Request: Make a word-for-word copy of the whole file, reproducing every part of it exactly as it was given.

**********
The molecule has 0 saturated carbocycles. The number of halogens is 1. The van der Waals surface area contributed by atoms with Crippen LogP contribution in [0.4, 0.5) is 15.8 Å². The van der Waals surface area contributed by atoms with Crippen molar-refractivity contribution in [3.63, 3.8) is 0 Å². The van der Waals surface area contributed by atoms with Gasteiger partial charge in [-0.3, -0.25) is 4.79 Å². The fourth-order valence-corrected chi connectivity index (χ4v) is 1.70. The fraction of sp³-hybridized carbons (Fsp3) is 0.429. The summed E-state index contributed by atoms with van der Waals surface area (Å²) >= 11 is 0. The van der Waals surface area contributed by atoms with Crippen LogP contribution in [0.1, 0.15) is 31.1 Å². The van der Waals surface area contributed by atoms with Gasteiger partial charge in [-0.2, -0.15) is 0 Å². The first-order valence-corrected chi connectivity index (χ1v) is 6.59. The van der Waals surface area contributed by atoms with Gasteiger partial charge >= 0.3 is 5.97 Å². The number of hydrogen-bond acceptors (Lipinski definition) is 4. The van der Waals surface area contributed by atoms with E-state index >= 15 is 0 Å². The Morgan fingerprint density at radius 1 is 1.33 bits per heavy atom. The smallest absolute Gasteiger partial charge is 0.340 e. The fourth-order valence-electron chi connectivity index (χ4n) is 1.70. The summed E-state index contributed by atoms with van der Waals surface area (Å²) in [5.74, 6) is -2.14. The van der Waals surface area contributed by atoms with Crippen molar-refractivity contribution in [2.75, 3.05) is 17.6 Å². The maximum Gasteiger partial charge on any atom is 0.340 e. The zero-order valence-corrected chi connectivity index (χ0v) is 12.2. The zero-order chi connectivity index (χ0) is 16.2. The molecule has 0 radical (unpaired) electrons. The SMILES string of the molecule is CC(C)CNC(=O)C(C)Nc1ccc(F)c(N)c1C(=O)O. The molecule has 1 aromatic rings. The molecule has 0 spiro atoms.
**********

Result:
The molecule has 0 saturated carbocycles. The number of halogens is 1. The van der Waals surface area contributed by atoms with Crippen LogP contribution in [0.4, 0.5) is 15.8 Å². The van der Waals surface area contributed by atoms with Crippen molar-refractivity contribution in [3.63, 3.8) is 0 Å². The van der Waals surface area contributed by atoms with Gasteiger partial charge in [-0.3, -0.25) is 4.79 Å². The fourth-order valence-corrected chi connectivity index (χ4v) is 1.70. The fraction of sp³-hybridized carbons (Fsp3) is 0.429. The summed E-state index contributed by atoms with van der Waals surface area (Å²) >= 11 is 0. The van der Waals surface area contributed by atoms with Crippen LogP contribution in [0.1, 0.15) is 31.1 Å². The van der Waals surface area contributed by atoms with Gasteiger partial charge in [-0.2, -0.15) is 0 Å². The first-order valence-corrected chi connectivity index (χ1v) is 6.59. The van der Waals surface area contributed by atoms with Gasteiger partial charge >= 0.3 is 5.97 Å². The number of hydrogen-bond acceptors (Lipinski definition) is 4. The van der Waals surface area contributed by atoms with E-state index >= 15 is 0 Å². The Morgan fingerprint density at radius 1 is 1.33 bits per heavy atom. The smallest absolute Gasteiger partial charge is 0.340 e. The fourth-order valence-electron chi connectivity index (χ4n) is 1.70. The summed E-state index contributed by atoms with van der Waals surface area (Å²) in [5.74, 6) is -2.14. The van der Waals surface area contributed by atoms with Crippen molar-refractivity contribution in [2.75, 3.05) is 17.6 Å². The maximum Gasteiger partial charge on any atom is 0.340 e. The zero-order valence-corrected chi connectivity index (χ0v) is 12.2. The zero-order chi connectivity index (χ0) is 16.2. The molecule has 0 radical (unpaired) electrons. The SMILES string of the molecule is CC(C)CNC(=O)C(C)Nc1ccc(F)c(N)c1C(=O)O. The molecule has 1 aromatic rings. The molecule has 0 spiro atoms.